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If you were one of the parents who found themselves homeschooling in 2020 and 2021, you probably discovered a newfound respect for your kid’s teachers. Check out our top tips for parents from teachers.

In 2020, the pandemic thrust the teaching of our children into the hands of some pretty unprepared parents. Overnight, schools across the world were shut down and when it became apparent this wasn’t going to be for just a few weeks, teachers and parents had to think outside of the box to continue their child’s education.


As a consequence, respect for teachers was at an all time high as parents leaned heavily on them to help guide their children though this unsettling time.


To help further strengthen the parent/teacher bond, we’ve pulled together the top eight tips for parents from teachers (with some remote learning tips sprinkled in there. Just in case!)

1. Teachers helping parents by working together

We really are all in this together. As Australia continues to grapple with lockdowns and stay at home orders for our kids, the need for teachers helping parents and working together has never been more important. Even when they’re back in the classroom, it should be a joint effort to make sure kids are getting the very best out of their education.


Parents are encouraged to speak about school and teachers in a positive way. Any issues between parents and teachers should be addressed with the teacher and/or school quickly and privately.

2. Keep the home to school information channels open

Is there something going on at home that your child’s school or teachers should know about? No matter how big or small, if it’s affecting your child, teachers want to know. Help and support, either through the school or external resources, is always available. Open communication is vital when it comes to a successful parent/teacher relationship.

3. Speak positively and openly with your child

Especially now with the world outside being an unsettling place. Lots of little people are struggling with very big feelings. They need to have something they can hold onto and that might just be their teacher and school.

4. Encourage your child to have an open dialogue with you and their teacher

As much as this is about tips for parents from teachers, it could also be tips for students from teachers. Following on from speaking positively about teachers and keeping the information flowing both ways, encourage your kids to be open with you and their teacher.


Children who feel supported and listened to are more likely to let you know if things aren’t going well or if they’re unhappy. This will help them build resilience that will stand them in good stead throughout their lives.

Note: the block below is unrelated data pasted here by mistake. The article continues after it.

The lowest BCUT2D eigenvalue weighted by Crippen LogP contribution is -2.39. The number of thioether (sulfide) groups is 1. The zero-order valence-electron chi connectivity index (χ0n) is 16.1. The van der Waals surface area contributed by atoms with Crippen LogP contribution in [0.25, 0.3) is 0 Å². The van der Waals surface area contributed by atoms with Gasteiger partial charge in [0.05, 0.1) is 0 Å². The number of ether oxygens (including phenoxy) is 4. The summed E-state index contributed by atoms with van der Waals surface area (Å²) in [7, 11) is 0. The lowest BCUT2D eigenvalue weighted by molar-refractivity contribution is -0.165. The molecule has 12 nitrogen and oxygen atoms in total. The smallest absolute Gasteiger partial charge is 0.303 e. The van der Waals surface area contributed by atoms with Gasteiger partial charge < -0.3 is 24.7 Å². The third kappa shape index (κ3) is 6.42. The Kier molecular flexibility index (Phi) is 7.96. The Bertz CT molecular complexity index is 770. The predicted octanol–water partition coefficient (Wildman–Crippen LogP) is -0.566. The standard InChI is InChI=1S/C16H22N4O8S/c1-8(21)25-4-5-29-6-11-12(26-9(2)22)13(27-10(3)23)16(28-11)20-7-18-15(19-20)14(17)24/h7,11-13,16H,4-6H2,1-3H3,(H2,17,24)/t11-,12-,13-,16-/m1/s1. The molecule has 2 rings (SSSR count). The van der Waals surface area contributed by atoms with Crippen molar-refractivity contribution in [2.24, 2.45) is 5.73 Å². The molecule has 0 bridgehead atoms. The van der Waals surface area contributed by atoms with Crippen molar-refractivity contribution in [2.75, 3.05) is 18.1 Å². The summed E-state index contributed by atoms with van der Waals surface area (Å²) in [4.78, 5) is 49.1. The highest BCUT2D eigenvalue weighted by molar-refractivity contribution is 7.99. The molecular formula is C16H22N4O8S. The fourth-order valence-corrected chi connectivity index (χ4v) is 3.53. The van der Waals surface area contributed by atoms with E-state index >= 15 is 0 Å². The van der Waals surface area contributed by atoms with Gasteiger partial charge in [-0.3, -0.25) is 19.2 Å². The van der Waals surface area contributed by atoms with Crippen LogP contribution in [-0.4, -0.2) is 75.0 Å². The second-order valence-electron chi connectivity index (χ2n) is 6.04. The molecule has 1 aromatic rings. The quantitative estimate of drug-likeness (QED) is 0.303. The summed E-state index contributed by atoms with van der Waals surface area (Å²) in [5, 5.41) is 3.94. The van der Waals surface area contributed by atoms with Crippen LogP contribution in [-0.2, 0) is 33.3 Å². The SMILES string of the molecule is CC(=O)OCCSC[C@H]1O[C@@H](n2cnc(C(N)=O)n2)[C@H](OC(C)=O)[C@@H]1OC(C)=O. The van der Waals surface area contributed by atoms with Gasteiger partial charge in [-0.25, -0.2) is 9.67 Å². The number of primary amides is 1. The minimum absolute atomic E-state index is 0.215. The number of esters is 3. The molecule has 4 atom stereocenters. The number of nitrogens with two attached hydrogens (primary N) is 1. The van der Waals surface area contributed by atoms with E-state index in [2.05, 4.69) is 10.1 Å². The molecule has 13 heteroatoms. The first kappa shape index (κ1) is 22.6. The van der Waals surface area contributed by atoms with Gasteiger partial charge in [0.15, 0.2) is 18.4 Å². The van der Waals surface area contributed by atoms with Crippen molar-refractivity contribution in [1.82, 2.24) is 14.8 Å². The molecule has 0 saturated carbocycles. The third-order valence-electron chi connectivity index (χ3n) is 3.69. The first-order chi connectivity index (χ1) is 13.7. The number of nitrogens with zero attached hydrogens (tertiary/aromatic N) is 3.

5. Visit the school or classroom as often as you can

Younger students love it when mum, dad, or their main caregiver visit the classroom. Little faces light up and small chests puff out with pride. Sticking around to help out or talk to the class about what you do, can be a wonderful treat for your child.


Of course, your older children may be mortified if you show up at their school, but we suspect, deep down, they’ll be happy to know you care enough to take the time to visit.

6. Read to your child

Read to your child. Experts across the world suggest that children need to be read to for a minimum of 20 minutes every day.


A research project commissioned by the Victorian Department of Education and Early Childhood Development found:


‘The frequency of reading to children at a young age has a direct causal effect on their schooling outcomes regardless of their family background and home environment.’


And perhaps most importantly:


‘These differences in reading and cognitive skills are not related to the child’s family background or home environment but are the direct result of how frequently they have been read to prior to starting school.’

7. Create a positive learning space for your child (including routines)



Just as a child’s classroom has drawings, paintings and writings from the children showcased on the walls, if you have the space available, do the same at home. At the very least, have a few fridge magnets and proudly exhibit your young Picasso, Frida Kahlo or Shakespeare’s works for all the world (or kitchen visitors) to see.




It doesn’t matter if kids are at school, remote learning or doing homework and study, they need routine. Help establish routines and systems to stay organised. This will help everyone stay (somewhat) sane.


The right stuff


If you can spare the room, get a proper desk and chair. Also ensure you have proper and adequate lighting. Have all the tools your child will need. Pens, paper and pencils. Or tablets and laptops.

Make the space somewhere they want to be, rather than somewhere they just have to be.

8. Spend quality one on one time with your child

Real quality time. Not time with one eye on your mobile phone or the television.


Make a special ‘you and me’ day and set off on an adventure together. Just because you think grocery shopping or going to the post office is boring, doesn’t mean your kids feel the same way. Let’s face it, children’s authors make money from writing about ‘going to the shop or post office or park’, so there has got to be something about that your kids will love.


Also consider sharing your hobbies. Teach them to bake a cake or weed the garden. Or maybe even tell them funny stories about your own childhood.


We hope you’ve enjoyed our top tips for parents from teachers. We know learning is a journey that begins at home but planning financially for your child’s education journey can take a little more planning. Something we’d love to help you prepare for.